The Beautiful Letdown, Switchfoot

This song went through my head all night.  Because I didn’t belong there.  In the small sense, I did not belong at that church.  My church now?  It’s so full of love.  It’s in debt, but it’s full of passion.  Full of prayer and tears and hope and big, big love for each other, and most importantly, big big love for Christ.

But after sitting at that table in silence with my friend thinking about it . . . I don’t belong here in this world either.  There are greater things beyond it when the journey here is done.


School is awesome.  I dropped a class already as intro sociology was slightly sucking the life from me.  Not as much as developmental psych, however, I cannot drop that because it’s apparently rather required for my major.  THAT prof?  I have had one class with him and I wanted to bang my head against my desk.  Evan wants to drop it.  After one class.  Whatever-his-name-is says four words . . . then pauses for thirty to forty-five seconds . . . and says four more words . . . Repeat.  All class long.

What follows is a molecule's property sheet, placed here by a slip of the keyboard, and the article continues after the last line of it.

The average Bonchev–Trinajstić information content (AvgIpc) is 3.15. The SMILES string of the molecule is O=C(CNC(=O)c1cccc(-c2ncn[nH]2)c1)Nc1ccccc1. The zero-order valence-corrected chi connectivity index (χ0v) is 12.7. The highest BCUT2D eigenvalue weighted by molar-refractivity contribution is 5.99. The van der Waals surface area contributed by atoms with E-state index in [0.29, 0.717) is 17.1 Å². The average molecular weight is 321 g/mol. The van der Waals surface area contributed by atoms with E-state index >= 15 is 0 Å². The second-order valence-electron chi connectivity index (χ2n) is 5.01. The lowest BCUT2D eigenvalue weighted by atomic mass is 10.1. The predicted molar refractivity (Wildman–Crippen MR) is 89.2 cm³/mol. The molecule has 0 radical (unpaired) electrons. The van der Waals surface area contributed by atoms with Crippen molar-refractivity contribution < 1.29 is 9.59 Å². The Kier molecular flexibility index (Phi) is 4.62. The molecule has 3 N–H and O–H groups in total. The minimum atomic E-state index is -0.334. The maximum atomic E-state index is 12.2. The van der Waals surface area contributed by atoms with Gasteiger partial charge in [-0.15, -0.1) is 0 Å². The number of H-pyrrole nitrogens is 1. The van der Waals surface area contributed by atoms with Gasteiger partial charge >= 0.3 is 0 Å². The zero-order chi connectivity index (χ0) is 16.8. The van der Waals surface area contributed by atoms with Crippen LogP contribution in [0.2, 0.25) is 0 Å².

On a bright point, his syllabus says to bring a cup for tea during office hours.  Which is kind of rad I guess.

My kinesiology courses kick butt.  I am highly enjoying them.  My profs are awesome.  I only have one course Monday, Wednesday, Friday now and it’s Adapted Physical Activity, and then I get to go home and be home before noon.


I’m doing some youth-leading stuff at church, which I am pumped about.  It still doesn’t feel like home but I’ll get there.  It takes awhile, it’s a big place.  Took awhile at the old one too, which was so small that the youth program literally fell apart.  And at which we only ever sat around in the lounge and drank hot chocolate and spent an hour discussing our weeks, and then everybody stopped going, pretty much.  I’m totally digging it though, digging the real-ness.  Digging the fact that they seem to realize God is not just for Sundays.

So this morning I woke up with about three hours of sleep in me [apparently neither Tara or I slept well last night in her living room.  Weird times.], went to Starbucks and made the baristas decide for me what I was getting—pumpkin spice latte—went to an awesome service that made me all pumped, hung out with the other youth leaders at 2.1 for a bit, which is the youth thingie between services that we really don’t quite know what we’re doing yet, headed down to the basement to play with the three-year-olds for 11, had some form-filling-out-timez and children’s ministry team prayer, and then got to play-with-slash-console-crying-children-and-inspect-shoe-injuries.  Also: sing children’s songs about God.  Fun times.


Also been seriously digging Trust Company and Falling Up lately.  Still.  The Trust Company version of Rock the Casbah is epic.